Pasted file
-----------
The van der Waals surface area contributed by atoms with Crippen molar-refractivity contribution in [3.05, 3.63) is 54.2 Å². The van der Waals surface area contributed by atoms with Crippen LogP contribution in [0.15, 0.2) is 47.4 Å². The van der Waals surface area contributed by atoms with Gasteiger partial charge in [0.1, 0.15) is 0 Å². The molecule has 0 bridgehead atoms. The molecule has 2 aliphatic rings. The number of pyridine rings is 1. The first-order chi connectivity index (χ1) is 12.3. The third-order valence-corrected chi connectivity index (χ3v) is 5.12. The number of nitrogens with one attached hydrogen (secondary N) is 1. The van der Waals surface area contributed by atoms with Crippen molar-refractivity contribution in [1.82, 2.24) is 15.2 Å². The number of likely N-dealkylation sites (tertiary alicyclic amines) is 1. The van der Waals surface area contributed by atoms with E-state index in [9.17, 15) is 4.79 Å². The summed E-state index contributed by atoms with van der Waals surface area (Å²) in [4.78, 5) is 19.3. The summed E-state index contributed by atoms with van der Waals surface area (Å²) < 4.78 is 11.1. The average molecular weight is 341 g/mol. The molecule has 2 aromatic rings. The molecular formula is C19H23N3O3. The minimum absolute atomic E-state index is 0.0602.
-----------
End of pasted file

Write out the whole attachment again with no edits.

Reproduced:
The van der Waals surface area contributed by atoms with Crippen molar-refractivity contribution in [3.05, 3.63) is 54.2 Å². The van der Waals surface area contributed by atoms with Crippen LogP contribution in [0.15, 0.2) is 47.4 Å². The van der Waals surface area contributed by atoms with Gasteiger partial charge in [0.1, 0.15) is 0 Å². The molecule has 0 bridgehead atoms. The molecule has 2 aliphatic rings. The number of pyridine rings is 1. The first-order chi connectivity index (χ1) is 12.3. The third-order valence-corrected chi connectivity index (χ3v) is 5.12. The number of nitrogens with one attached hydrogen (secondary N) is 1. The van der Waals surface area contributed by atoms with Crippen molar-refractivity contribution in [1.82, 2.24) is 15.2 Å². The number of likely N-dealkylation sites (tertiary alicyclic amines) is 1. The van der Waals surface area contributed by atoms with E-state index in [9.17, 15) is 4.79 Å². The summed E-state index contributed by atoms with van der Waals surface area (Å²) in [4.78, 5) is 19.3. The summed E-state index contributed by atoms with van der Waals surface area (Å²) < 4.78 is 11.1. The average molecular weight is 341 g/mol. The molecule has 2 aromatic rings. The molecular formula is C19H23N3O3. The minimum absolute atomic E-state index is 0.0602.